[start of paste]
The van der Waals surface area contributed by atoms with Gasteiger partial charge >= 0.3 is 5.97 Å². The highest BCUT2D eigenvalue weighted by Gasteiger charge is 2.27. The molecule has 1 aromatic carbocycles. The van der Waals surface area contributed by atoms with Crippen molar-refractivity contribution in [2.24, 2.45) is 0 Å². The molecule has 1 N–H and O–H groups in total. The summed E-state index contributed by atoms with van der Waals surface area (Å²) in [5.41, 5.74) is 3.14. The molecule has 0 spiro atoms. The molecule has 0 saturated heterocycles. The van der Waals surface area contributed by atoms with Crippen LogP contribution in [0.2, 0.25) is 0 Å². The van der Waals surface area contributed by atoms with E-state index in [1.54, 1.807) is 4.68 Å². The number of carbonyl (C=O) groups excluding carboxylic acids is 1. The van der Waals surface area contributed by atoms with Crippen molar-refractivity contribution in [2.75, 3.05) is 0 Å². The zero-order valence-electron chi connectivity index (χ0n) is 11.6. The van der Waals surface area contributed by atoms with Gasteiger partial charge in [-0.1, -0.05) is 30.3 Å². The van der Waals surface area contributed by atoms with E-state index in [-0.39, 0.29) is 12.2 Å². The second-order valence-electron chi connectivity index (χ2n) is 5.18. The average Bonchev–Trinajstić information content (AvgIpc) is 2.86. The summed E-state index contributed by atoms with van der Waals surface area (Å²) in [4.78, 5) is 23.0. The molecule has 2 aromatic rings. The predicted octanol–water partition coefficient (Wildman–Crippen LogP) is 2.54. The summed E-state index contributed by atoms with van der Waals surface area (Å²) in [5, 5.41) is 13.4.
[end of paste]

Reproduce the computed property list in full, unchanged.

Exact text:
The van der Waals surface area contributed by atoms with Gasteiger partial charge >= 0.3 is 5.97 Å². The highest BCUT2D eigenvalue weighted by Gasteiger charge is 2.27. The molecule has 1 aromatic carbocycles. The van der Waals surface area contributed by atoms with Crippen molar-refractivity contribution in [2.24, 2.45) is 0 Å². The molecule has 1 N–H and O–H groups in total. The summed E-state index contributed by atoms with van der Waals surface area (Å²) in [5.41, 5.74) is 3.14. The molecule has 0 spiro atoms. The molecule has 0 saturated heterocycles. The van der Waals surface area contributed by atoms with Crippen LogP contribution in [0.2, 0.25) is 0 Å². The van der Waals surface area contributed by atoms with E-state index in [1.54, 1.807) is 4.68 Å². The number of carbonyl (C=O) groups excluding carboxylic acids is 1. The van der Waals surface area contributed by atoms with Crippen molar-refractivity contribution in [2.75, 3.05) is 0 Å². The zero-order valence-electron chi connectivity index (χ0n) is 11.6. The van der Waals surface area contributed by atoms with Gasteiger partial charge in [-0.1, -0.05) is 30.3 Å². The van der Waals surface area contributed by atoms with E-state index in [-0.39, 0.29) is 12.2 Å². The second-order valence-electron chi connectivity index (χ2n) is 5.18. The average Bonchev–Trinajstić information content (AvgIpc) is 2.86. The summed E-state index contributed by atoms with van der Waals surface area (Å²) in [4.78, 5) is 23.0. The molecule has 2 aromatic rings. The predicted octanol–water partition coefficient (Wildman–Crippen LogP) is 2.54. The summed E-state index contributed by atoms with van der Waals surface area (Å²) in [5, 5.41) is 13.4.